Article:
How does this affect me as a film maker? Well, i love my FS100...i'm very happy with the images i get from it. The Atomos Ninja makes the FS100 a serious system for indie films. I'd like to move up to the FS700...but right now, i'm not sure that's necessary. I don't want to pepper my next feature with slow-mo as everyone's at it at the moment. The other issue is price of ownership. The FS100 and FS700...and the C100 for that matter are cheap enough that ownership makes sense. Hire charges for these cameras get too high too quick when you can buy them and recoup your outlay with just a couple of projects.  The F5 and C300 are in the next league where ownership is more of a risk... it really could be cheaper to hire them in for a feature shoot. The F55 is definitely not one to own privately unless you're seriously well off.... and even then, it might not be the best plan when a better camera is sure to arrive in the next couple of years.


Half price RED anyone?

Clearly influenced by the Sony 'F-Bomb'.... RED have dropped their prices massively...  interesting.

    • 5K EPIC-X Brain                                  $19,000
    • 5K EPIC-X Monochrome Brain              $20,000
    • 5K EPIC-M Brain                                 $24,000
    • 5K/4K Scarlet Brain                               $7,950

This all makes for a very exciting time for indie film making. We can buy new, off the shelf cameras that are easily good enough to make cinema features... and every month that passes by we have the opportunity to buy almost new second hand cameras as the rental houses move up to newer models.... there really is no excuse to not shoot on something that gives you a very professional image.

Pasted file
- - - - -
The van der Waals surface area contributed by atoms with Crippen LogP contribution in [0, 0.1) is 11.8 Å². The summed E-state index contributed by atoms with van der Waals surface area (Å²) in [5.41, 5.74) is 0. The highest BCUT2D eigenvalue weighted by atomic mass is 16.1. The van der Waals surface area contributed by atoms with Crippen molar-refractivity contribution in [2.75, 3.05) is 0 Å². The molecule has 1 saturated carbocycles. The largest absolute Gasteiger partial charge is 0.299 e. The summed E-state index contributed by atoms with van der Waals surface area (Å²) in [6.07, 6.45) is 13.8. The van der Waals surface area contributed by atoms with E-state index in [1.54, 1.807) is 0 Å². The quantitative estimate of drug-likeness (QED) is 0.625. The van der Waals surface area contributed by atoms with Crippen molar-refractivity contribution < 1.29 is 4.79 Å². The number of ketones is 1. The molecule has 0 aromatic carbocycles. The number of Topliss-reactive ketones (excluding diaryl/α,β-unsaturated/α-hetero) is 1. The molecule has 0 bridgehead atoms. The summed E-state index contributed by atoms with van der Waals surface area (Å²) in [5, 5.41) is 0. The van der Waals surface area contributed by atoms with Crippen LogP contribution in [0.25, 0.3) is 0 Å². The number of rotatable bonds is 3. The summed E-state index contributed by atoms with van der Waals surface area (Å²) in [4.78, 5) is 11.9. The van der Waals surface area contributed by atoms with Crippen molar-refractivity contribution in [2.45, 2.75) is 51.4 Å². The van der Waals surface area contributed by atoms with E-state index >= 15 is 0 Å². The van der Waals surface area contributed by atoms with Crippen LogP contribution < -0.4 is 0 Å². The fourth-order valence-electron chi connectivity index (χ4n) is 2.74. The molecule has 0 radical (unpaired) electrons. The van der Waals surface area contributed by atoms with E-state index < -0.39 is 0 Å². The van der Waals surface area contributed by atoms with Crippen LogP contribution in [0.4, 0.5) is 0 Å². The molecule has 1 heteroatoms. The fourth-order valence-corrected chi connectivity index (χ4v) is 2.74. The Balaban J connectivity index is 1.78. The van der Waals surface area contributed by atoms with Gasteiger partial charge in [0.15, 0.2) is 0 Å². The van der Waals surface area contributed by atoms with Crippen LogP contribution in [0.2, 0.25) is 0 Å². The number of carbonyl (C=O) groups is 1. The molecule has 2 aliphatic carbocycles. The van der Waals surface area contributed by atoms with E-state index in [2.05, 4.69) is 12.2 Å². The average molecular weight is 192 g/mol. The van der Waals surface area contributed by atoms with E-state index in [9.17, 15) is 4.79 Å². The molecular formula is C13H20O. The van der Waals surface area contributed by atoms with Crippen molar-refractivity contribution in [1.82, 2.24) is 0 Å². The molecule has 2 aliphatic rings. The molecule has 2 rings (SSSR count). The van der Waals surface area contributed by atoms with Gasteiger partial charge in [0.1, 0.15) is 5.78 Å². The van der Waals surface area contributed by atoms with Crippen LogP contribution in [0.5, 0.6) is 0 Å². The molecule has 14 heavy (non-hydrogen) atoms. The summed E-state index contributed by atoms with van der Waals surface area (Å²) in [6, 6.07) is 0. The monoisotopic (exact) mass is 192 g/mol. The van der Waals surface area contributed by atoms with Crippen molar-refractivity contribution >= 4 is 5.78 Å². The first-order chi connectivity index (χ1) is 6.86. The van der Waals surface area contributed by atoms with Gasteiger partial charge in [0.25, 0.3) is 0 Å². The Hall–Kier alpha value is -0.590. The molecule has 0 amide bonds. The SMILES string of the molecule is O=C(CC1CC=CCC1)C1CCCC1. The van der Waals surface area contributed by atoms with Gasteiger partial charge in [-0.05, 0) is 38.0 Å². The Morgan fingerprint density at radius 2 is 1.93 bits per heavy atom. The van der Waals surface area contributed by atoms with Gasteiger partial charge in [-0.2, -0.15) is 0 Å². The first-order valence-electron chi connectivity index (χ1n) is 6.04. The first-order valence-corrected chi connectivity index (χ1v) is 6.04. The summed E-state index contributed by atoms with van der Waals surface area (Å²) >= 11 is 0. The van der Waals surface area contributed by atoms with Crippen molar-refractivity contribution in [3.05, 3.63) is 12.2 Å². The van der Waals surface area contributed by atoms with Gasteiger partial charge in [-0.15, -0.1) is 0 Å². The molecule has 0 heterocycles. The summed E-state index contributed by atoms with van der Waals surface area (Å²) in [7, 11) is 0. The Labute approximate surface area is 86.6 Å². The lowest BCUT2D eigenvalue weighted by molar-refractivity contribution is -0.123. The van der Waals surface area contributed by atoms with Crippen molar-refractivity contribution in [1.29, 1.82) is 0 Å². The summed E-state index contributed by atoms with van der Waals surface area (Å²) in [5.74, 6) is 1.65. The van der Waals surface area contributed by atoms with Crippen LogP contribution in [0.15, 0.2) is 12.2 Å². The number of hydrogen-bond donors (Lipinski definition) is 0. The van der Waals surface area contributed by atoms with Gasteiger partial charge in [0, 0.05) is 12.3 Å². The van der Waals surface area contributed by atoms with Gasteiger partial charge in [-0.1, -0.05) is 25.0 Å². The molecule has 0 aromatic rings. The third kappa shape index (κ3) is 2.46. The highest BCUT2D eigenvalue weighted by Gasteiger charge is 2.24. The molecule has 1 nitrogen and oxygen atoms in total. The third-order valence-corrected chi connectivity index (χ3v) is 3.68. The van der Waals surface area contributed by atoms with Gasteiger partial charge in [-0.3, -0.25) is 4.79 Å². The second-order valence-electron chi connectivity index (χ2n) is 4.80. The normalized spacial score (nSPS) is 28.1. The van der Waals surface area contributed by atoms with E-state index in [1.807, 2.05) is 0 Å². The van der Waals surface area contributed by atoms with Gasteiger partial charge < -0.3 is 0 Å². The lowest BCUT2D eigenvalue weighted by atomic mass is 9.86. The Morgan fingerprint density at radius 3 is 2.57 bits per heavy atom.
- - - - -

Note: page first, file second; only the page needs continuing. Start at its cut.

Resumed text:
Sony PMW-F5:

  • 60 fps out of the box (XAVC HD).
  • 120 fps with a planned upgrade (XAVC 2K/HD). Unique to this process, there is no line skipping or sensor windowing. So there’s no crop factor, no loss in angle of view.
  • 120 fps 2K RAW, with the optional AXS-R5 outboard recorder and a planned upgrade, achieves high frame rates while retaining exceptional, 16-bit image quality. This not only exceeds 12-bit RAW with 16 times as many Red, Green and Blue gradations. By design, it exceeds the capabilities of human vision!

Sony PMW-F55:

  • 60 fps out of the box (XAVC HD at launch; XAVC 4K, QFHD and 2K with a planned upgrade)
  • 180 fps with a planned upgrade (XAVC 2K/HD). Unique to this process, there is no line skipping or sensor windowing. So there’s no crop factor, no loss in angle of view.
  • 240 fps 2K RAW, with the optional AXS-R5 outboard recorder and a planned upgrade, achieves the highest frame rates most productions will need, while retaining exceptional, 16-bit image quality. This not only exceeds 12-bit RAW with 16 times as many Red, Green and Blue gradations. By design, it exceeds the capabilities of human vision!

Finally, there's the amazing new GoPro Hero3. The 'Black Edition' is a truly stunning camera for all those situations where a highly mobile and tiny camera is needed. At just $400, it's a camera you really can justify having in your kit.

At the moment i'm working on the final audio mix for 'The Addicted' (my latest feature) and that should be coming out early next year. Around the same time as 'The Addicted' is released, we're planning on shooting our next feature.... it's a really exciting project and not a subject matter usually covered in indie film... we're working on it at the moment and we'll release details near the end of the year.